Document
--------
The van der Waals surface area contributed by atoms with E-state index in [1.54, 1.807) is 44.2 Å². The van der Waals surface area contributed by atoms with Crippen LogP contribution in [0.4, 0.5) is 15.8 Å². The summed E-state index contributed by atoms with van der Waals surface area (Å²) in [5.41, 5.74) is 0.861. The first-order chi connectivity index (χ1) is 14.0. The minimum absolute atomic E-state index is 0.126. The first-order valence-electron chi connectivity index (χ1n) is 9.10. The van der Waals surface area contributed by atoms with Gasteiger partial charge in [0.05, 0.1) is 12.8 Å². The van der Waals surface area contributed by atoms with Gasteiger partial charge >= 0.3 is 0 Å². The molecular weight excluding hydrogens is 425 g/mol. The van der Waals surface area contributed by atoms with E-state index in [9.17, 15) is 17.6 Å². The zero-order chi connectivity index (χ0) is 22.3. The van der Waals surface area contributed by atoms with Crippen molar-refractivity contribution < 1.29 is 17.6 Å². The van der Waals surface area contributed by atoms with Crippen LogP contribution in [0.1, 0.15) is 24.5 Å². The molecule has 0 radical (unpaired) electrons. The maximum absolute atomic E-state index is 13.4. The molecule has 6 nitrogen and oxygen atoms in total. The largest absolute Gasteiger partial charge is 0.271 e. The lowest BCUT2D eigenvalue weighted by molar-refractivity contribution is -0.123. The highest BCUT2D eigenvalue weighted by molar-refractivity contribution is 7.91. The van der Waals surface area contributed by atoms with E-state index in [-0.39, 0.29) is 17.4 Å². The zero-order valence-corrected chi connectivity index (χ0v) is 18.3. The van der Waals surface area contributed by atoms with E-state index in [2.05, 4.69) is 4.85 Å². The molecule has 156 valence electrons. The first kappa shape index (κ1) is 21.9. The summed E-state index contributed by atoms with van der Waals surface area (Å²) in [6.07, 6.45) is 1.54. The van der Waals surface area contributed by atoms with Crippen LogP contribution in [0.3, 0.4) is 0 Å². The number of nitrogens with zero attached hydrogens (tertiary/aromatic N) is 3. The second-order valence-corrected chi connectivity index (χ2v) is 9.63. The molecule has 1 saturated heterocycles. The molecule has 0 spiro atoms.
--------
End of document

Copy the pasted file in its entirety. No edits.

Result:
The van der Waals surface area contributed by atoms with E-state index in [1.54, 1.807) is 44.2 Å². The van der Waals surface area contributed by atoms with Crippen LogP contribution in [0.4, 0.5) is 15.8 Å². The summed E-state index contributed by atoms with van der Waals surface area (Å²) in [5.41, 5.74) is 0.861. The first-order chi connectivity index (χ1) is 14.0. The minimum absolute atomic E-state index is 0.126. The first-order valence-electron chi connectivity index (χ1n) is 9.10. The van der Waals surface area contributed by atoms with Gasteiger partial charge in [0.05, 0.1) is 12.8 Å². The van der Waals surface area contributed by atoms with Gasteiger partial charge >= 0.3 is 0 Å². The molecular weight excluding hydrogens is 425 g/mol. The van der Waals surface area contributed by atoms with E-state index in [9.17, 15) is 17.6 Å². The zero-order chi connectivity index (χ0) is 22.3. The van der Waals surface area contributed by atoms with Crippen molar-refractivity contribution < 1.29 is 17.6 Å². The van der Waals surface area contributed by atoms with Crippen LogP contribution in [0.1, 0.15) is 24.5 Å². The molecule has 0 radical (unpaired) electrons. The maximum absolute atomic E-state index is 13.4. The molecule has 6 nitrogen and oxygen atoms in total. The largest absolute Gasteiger partial charge is 0.271 e. The lowest BCUT2D eigenvalue weighted by molar-refractivity contribution is -0.123. The highest BCUT2D eigenvalue weighted by molar-refractivity contribution is 7.91. The van der Waals surface area contributed by atoms with E-state index in [-0.39, 0.29) is 17.4 Å². The zero-order valence-corrected chi connectivity index (χ0v) is 18.3. The van der Waals surface area contributed by atoms with E-state index in [2.05, 4.69) is 4.85 Å². The molecule has 156 valence electrons. The first kappa shape index (κ1) is 21.9. The summed E-state index contributed by atoms with van der Waals surface area (Å²) in [6.07, 6.45) is 1.54. The van der Waals surface area contributed by atoms with Crippen LogP contribution in [0.3, 0.4) is 0 Å². The number of nitrogens with zero attached hydrogens (tertiary/aromatic N) is 3. The second-order valence-corrected chi connectivity index (χ2v) is 9.63. The molecule has 1 saturated heterocycles. The molecule has 0 spiro atoms.